Tuesday, June 9, 2020

Cloud Native Application Builder

This is my new Open Source project, aiming to manage cloud native application in more efficient way with experience similar to monolithic application.

The project is designed to allow adding code and deployment generators per technology so by time more components will be added easily.
The project/code generation will be enhanced to include draft implementations and in the future the tool will commit the generated code into a git repository.
Currently the project have the initial support for Qurarkus, SpringBoot and Java in addition to generating deployment commands for Tomcat, JBoss, MySQL, MongoDB, MariaDB, Redis and PostgreSQL. It is still in early development phases so expect some changes and improvement over time.

Project GitHub Location:

You can import this maven project into an IDE and execute it, or run the maven commands:

mvn clean install compile package
And then deploy into into any application server such as Glassfish, Tomcat, JBoss, WebLogic, WebSphere, etc.

Also you can deploy it directly into OpenShift using S2I:

oc new-app --name=my-designer jboss-webserver30-tomcat8-openshift:1.3~https://github.com/osa-ora/app-designer  
And then expose a router to the application:
oc expose service my-desginer 
Access the application using {route_url}/AppBuilder-1.0-SNAPSHOT/

There is a "sample.json" file in the GIT repository in the "samples" folder where you can load it or create your own application stack (it load and save applications in JSON format).

Disclaimer: This tool is still under development, anyone willing to join and work on it, feel free to contact me :)

Sunday, January 19, 2020

CI/CD in OpenShift using Jenkins

One of the interesting part if the CI/CD in Openshift, which provided built-in capabilities using embeded Jenkins for that, 2 ways to build CI/CD using Jenkins either use Jenkins directly and configure everything or uses OpenShift Pipeline feature which uses Jenkins behind the scene, we will demonstrate both in this post.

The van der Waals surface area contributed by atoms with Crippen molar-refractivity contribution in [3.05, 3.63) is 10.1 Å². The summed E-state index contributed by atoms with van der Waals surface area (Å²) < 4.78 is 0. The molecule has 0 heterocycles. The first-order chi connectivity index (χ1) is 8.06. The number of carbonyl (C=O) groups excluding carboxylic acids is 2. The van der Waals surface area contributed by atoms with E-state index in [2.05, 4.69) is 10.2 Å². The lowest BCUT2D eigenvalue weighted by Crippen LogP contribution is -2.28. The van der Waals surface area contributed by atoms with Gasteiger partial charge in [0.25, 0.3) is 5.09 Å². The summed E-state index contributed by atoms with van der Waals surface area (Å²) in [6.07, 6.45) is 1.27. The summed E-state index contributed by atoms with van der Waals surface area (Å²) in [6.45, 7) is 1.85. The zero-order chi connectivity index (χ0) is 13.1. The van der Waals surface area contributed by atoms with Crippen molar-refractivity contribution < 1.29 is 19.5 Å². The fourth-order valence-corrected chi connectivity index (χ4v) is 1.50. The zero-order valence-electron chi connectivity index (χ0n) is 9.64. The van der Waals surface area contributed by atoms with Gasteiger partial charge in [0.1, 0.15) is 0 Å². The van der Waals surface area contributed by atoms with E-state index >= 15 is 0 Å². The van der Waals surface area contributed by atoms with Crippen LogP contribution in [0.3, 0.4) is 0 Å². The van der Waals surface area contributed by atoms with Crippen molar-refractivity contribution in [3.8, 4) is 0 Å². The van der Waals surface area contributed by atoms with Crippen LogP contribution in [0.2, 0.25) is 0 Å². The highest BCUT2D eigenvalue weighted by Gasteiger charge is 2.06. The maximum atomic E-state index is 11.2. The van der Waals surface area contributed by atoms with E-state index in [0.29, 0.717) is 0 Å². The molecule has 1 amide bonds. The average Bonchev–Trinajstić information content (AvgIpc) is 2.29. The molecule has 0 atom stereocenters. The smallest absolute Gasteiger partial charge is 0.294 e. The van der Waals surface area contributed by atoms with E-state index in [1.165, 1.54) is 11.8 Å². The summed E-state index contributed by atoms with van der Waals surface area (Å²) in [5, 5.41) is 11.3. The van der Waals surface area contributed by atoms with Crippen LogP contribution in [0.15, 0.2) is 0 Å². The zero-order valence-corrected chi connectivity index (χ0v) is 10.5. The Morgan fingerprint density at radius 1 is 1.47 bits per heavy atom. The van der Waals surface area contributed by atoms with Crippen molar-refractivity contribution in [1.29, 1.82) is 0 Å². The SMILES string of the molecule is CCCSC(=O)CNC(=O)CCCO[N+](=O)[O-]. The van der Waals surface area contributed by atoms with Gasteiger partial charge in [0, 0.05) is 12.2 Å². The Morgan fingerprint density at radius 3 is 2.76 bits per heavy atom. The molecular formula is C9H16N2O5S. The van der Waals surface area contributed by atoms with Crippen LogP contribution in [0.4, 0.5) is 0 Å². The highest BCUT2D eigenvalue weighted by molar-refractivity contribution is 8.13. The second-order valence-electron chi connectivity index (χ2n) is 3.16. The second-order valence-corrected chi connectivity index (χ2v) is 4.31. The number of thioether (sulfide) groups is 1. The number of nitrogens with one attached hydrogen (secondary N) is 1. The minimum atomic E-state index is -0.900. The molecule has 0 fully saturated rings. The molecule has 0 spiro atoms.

In this post, I will go through this using GitHub + OpenShift + Jenkins.


You have deployed your application and have build configurations for that application already configured in OpenShift.

Before We Start: Add Jenkins to OpenShift

From the search box, search for Jenkins and add it to your project, go through the configuration wizard and wait for its deployment till you get the Jenkins end point.

Get the Jenkins URL from the Routes section:

Use Case I: Using Jenkins Directly

1) Configure Jenkins

The Instant app Jenkins that come with OpenShift has a built in plugin for interaction with OpenShift, there is a sample project which you can either use or create a new one, simply rename the sample project with your project name and let's configure this step by step.

a) General Tab
Add project description and may be GitHub URL (just some information about the project)

b) Source Code Management
Add your project source code for me I have added: https://github.com/osa-ora/AcmeInternetBankingApp as my own repository and I uses the master branch for all the builds in my sample project.

c) Build Triggers
Check Poll SCM and configure it like */2 * * * * which means every 2 minutes check for any new commits in the configured branch in the GitHub configured repository
This is similar to cron job configurations: MINUTE HOUR DOM MONTH DOW

This is one way to achieve CI/CD from GitHub the other way that we are going to use is to use the WebHook to push any changes from GitHub to Jenkins as below in step 2 & 3 as it uses push rather than keep pinging GitHub for any changes.